On 31 July 1946, within the framework of the Venona project, American codebreaker Meredith Gardner managed to break the secret codes used by the Soviet Union in its intelligence activities in the United States for the first time. After decoding one phrase from intercepted cables his group decrypted other messages of Soviet agents coordinated by Moscow.

The Venona Project for counter-Intelligence of the United States operated from 1 February 1943 to 1 October 1980. The project was established at the time when the Soviet Union was an ally of the United States and continued operating during the Cold War. In 37 years of work, cryptanalysts decoded about 3,000 messages.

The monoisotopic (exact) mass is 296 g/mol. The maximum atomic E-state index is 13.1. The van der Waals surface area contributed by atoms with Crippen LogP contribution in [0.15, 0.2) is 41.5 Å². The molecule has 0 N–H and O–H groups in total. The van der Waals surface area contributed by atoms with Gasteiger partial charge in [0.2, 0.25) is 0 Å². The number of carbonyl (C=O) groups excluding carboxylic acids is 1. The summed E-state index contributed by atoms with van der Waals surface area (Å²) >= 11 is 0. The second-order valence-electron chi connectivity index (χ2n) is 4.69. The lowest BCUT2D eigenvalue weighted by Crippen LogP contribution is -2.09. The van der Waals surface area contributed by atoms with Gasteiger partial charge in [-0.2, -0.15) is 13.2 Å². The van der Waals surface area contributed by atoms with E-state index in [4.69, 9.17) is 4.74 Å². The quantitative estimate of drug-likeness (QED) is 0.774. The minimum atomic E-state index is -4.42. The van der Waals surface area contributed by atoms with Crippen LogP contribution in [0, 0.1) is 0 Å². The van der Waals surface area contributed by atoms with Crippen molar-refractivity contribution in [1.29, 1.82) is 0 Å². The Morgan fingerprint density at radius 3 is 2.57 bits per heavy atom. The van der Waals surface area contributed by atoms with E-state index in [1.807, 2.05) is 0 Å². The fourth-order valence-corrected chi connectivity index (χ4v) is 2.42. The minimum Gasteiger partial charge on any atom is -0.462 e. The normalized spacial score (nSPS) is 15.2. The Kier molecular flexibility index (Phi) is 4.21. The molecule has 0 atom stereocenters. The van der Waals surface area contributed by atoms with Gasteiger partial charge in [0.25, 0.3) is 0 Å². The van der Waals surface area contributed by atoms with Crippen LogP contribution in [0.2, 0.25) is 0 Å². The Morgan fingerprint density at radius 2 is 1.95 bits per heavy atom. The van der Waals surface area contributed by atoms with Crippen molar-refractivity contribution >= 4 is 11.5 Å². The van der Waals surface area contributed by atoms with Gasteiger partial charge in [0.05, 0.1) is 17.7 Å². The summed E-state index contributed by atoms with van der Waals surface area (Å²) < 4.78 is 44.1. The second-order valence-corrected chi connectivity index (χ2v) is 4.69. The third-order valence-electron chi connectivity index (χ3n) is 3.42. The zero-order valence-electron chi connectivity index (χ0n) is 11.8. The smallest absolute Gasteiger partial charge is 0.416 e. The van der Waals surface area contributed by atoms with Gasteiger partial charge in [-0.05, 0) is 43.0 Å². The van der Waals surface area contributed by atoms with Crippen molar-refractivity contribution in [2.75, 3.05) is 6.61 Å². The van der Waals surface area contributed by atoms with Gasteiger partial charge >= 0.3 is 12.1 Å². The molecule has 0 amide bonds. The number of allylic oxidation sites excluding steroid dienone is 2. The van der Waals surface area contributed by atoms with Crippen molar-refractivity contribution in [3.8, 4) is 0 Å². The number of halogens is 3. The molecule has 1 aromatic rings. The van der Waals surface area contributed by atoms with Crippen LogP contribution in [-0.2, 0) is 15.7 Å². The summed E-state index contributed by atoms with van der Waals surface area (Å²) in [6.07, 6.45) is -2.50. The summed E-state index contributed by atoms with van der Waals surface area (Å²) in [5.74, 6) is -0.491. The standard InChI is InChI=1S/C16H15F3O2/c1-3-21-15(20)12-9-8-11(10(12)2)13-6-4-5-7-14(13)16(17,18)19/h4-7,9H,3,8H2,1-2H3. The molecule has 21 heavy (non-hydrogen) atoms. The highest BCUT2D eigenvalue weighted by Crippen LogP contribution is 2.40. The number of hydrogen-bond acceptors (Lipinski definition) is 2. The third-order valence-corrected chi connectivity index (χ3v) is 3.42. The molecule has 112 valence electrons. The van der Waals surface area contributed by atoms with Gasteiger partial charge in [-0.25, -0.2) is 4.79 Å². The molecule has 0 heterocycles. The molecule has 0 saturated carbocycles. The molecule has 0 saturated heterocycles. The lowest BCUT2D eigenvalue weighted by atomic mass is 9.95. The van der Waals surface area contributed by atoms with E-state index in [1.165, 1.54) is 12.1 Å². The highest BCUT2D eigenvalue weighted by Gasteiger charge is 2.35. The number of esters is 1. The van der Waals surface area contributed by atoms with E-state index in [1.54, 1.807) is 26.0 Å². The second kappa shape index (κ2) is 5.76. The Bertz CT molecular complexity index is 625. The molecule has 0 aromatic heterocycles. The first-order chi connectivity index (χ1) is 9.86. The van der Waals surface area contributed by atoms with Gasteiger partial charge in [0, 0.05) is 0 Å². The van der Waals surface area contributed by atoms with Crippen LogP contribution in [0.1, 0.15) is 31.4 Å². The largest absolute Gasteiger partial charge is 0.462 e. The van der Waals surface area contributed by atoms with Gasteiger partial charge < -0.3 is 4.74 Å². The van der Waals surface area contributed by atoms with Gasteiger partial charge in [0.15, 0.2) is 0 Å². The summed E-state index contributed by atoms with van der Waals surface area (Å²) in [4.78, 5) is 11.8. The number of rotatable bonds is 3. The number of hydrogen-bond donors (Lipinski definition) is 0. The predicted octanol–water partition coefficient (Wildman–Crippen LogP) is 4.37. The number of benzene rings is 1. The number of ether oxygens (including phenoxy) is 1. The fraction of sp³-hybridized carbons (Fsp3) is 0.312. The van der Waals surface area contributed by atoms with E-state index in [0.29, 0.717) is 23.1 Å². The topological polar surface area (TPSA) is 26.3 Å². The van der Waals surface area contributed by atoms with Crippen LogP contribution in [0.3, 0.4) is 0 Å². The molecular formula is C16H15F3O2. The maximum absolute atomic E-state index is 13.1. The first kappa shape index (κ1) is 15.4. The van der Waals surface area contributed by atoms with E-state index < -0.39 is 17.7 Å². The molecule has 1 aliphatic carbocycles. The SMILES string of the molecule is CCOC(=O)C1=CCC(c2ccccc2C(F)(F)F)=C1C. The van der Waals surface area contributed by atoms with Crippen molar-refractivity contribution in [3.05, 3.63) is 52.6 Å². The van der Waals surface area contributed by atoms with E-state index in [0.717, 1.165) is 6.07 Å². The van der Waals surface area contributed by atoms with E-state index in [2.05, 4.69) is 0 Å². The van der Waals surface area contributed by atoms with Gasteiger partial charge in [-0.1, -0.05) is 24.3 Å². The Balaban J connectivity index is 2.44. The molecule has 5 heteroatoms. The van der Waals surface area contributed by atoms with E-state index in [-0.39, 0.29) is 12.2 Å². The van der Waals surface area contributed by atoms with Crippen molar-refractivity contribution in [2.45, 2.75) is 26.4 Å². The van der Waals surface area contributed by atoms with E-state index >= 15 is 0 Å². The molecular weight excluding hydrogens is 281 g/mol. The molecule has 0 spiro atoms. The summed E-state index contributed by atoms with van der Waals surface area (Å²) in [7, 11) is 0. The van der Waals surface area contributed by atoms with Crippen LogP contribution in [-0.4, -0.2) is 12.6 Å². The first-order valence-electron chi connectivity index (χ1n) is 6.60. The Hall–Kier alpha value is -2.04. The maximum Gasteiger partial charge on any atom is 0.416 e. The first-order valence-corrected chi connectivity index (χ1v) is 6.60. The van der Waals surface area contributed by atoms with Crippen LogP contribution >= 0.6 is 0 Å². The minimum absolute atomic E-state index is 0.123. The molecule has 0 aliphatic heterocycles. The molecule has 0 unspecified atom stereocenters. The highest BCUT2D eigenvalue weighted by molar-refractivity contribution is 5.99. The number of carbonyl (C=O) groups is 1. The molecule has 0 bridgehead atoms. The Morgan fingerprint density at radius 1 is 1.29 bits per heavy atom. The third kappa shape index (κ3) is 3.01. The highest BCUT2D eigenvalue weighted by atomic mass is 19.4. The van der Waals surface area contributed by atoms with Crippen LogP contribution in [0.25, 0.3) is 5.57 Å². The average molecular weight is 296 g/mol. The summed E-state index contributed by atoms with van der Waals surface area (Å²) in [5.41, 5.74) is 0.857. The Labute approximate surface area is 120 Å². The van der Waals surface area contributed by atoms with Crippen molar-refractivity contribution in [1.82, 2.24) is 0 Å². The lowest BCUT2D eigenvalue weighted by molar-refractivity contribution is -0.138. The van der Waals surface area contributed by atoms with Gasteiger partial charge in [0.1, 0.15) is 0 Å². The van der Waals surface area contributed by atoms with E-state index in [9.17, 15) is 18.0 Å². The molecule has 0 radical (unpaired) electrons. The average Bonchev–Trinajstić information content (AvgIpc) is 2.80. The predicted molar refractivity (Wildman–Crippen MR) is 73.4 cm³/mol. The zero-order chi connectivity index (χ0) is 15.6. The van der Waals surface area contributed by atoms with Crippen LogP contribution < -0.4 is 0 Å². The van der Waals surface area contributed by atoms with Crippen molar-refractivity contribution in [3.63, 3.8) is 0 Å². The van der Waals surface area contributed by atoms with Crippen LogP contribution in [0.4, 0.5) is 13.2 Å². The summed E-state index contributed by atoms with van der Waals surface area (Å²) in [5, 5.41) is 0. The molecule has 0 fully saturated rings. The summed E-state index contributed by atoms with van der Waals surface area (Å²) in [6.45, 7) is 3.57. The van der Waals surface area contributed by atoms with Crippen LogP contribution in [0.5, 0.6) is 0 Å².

The project made it possible for the US to discover the “Cambridge Five” spy ring, as well as the work of Soviet intelligence in discovering the secrets of the creation of atomic bombs. Some of the coded messages had not been declassified in the United States until 1995.
The entire Cold War period was marked by a fierce intelligence rivalry; each side had its own triumphs and failures. For example, despite the success of the Venona project, Soviet intelligence officer Kim Philby found a way to get documents related to the project itself. In 1949, he found out that another Soviet agent Donald McLean was in danger. Later, in May 1951, McLean and his colleague Guy Burgess were able to flee to Moscow.
Meredith Gardner, who made it possible to arrest a number of Soviet nuclear intelligence agents, was strongly against their execution. He expressed his opinion thus: “These people at least believed in what they were doing.”


Lev Lainer. Venona - the most secret operation of the United States intelligence services. Moscow, Olma Press, 2003.